pitching the tent is quite easy, I watched videos of how to pitch it before I went out but I didn't practice doing it at home like your suppose to, I figured when I get to my location I would have plenty of daylight hours to put it up, but it only took me around 15 minutes the first time, taking it down took longer!  I can now put it up in 5 minutes if I'm in a hurry.  Taking it down I can never package it back up like the factory did, and every time I take it down it's different than the last time!  LOL!!  This tent comes with it's own ground cloth (footprint as some call it) so you don't have to buy a separate one.

There are little pockets on the tent you can put stuff in if you need to be able to grab stuff in the middle of the night, there is also a loop in the middle of the tent roof so you can hang a light, and that's where I put my Luci solar light (very good light by the way, not sure how long the vinyl will last, I got mine the same time I got the tent and it's still working fine, just don't get the one with the USB port so you can charge up stuff, the solar panel is far too small to make a dent in charging up anything other than itself).

I can't think of anything else to tell you.  If you have any questions about it feel free to let me know.  Probably the next time I decide to upgrade I will get a lighter tent, at least half the weight, but I also have to get a lighter sleeping pad because mine is too heavy as well.  I bought all my camping gear the same time I got the tent and I had a fixed budget for everything so I had to compromise on a few items, but the stuff that I did get all works well enough.  The only problem I have concerns with when it comes to lighter tent is will it survive a storm like what I went through or will leak like my neighbors $450 tent that weighed a pound and half did?  I have a friend who's into backpacking and his roughly $450 tent from another manufacture leaked on him too in a lighter storm then the one I went through, so eek, I will probably use the Marmot till it wears out and deal with the weight up to then.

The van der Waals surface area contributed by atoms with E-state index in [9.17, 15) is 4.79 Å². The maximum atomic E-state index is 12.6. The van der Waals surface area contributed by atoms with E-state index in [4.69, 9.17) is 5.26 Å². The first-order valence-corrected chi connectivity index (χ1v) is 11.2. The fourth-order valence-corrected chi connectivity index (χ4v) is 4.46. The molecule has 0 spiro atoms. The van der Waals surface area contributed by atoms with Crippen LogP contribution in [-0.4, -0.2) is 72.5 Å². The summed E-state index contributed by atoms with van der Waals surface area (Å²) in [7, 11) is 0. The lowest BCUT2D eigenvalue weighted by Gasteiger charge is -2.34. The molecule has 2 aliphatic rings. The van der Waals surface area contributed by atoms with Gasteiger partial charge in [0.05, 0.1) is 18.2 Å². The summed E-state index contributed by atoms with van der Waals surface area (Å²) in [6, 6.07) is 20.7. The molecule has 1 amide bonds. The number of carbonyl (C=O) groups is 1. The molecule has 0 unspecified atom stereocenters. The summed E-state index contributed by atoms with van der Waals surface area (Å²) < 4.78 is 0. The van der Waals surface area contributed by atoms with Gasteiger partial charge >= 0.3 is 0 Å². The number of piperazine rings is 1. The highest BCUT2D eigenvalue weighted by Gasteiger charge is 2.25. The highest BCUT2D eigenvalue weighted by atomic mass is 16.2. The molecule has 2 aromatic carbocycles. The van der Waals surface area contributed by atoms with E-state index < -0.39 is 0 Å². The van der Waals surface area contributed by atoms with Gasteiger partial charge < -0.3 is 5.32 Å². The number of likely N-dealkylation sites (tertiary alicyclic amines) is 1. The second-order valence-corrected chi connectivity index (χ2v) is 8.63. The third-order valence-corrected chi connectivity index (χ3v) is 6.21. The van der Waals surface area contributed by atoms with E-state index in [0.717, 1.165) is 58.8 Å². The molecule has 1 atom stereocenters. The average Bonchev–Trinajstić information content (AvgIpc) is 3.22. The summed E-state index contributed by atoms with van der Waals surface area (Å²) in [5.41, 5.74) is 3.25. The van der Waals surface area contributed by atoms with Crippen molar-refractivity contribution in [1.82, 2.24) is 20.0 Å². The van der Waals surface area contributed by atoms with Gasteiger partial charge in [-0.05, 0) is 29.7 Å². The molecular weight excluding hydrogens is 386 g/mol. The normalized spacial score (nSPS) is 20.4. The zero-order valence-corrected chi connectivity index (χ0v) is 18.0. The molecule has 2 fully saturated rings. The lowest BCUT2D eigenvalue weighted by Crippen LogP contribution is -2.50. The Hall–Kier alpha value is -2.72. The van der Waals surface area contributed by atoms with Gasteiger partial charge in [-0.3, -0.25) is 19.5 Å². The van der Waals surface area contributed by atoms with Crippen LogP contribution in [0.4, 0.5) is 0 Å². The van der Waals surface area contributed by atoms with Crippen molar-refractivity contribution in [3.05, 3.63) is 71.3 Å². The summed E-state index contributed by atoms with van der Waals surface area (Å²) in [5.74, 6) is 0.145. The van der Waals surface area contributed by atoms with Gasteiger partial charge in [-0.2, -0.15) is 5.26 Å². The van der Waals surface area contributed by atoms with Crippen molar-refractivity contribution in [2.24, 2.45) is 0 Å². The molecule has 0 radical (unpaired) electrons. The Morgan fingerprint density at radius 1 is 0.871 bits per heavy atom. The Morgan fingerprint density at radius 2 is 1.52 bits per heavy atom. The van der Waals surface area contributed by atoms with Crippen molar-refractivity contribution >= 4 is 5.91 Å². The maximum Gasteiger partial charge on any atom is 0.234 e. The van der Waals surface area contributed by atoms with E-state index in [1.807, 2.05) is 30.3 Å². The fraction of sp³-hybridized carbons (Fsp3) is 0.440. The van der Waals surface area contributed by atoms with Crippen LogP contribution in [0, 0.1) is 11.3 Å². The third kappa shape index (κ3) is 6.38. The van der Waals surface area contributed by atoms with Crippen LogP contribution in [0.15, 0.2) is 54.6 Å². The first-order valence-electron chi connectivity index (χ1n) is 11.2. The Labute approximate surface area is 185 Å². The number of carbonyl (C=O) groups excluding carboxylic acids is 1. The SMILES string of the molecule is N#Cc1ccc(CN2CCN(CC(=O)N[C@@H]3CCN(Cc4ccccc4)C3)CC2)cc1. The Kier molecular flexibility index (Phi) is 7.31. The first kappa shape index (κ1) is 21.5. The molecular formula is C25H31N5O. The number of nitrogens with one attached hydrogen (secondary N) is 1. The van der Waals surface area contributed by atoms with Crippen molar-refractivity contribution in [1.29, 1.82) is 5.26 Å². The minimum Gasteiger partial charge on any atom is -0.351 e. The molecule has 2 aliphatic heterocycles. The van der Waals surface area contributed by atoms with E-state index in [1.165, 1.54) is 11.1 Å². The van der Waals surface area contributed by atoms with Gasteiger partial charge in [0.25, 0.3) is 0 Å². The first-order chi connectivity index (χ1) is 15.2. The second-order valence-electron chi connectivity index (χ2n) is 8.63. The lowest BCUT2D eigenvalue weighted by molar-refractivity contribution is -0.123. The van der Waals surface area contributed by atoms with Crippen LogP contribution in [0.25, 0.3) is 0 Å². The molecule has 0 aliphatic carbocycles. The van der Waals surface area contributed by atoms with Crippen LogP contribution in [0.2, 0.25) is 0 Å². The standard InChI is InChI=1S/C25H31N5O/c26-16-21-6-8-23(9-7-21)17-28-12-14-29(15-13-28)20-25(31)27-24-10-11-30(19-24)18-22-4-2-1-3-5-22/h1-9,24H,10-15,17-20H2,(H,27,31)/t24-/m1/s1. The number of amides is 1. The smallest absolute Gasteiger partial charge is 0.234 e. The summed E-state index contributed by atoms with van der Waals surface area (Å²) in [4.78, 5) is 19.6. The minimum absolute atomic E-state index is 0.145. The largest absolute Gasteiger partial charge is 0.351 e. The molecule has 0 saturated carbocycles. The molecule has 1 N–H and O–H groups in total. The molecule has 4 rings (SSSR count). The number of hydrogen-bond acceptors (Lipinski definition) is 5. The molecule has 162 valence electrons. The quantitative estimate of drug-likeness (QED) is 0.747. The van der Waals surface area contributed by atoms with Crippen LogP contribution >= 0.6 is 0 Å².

I have read some of the reviews and a couple said the clips and poles feel cheap, I didn't think so, while it's not a $500 tent the clips and poles seem pretty much standard to me.  The only odd thing about the tent is that it was sewn to exact specifications, so the seams don't line up 100% with the poles after it's put up, but hey for the price I can deal with that, the seams aren't way off just a tad off, but the seams are extremely well sealed, so that's a huge plus.  Whatever tent you buy at that price range the stakes may not be really good ones, even with an expensive tent you should carry 4 spare stakes that can be used for different type of ground.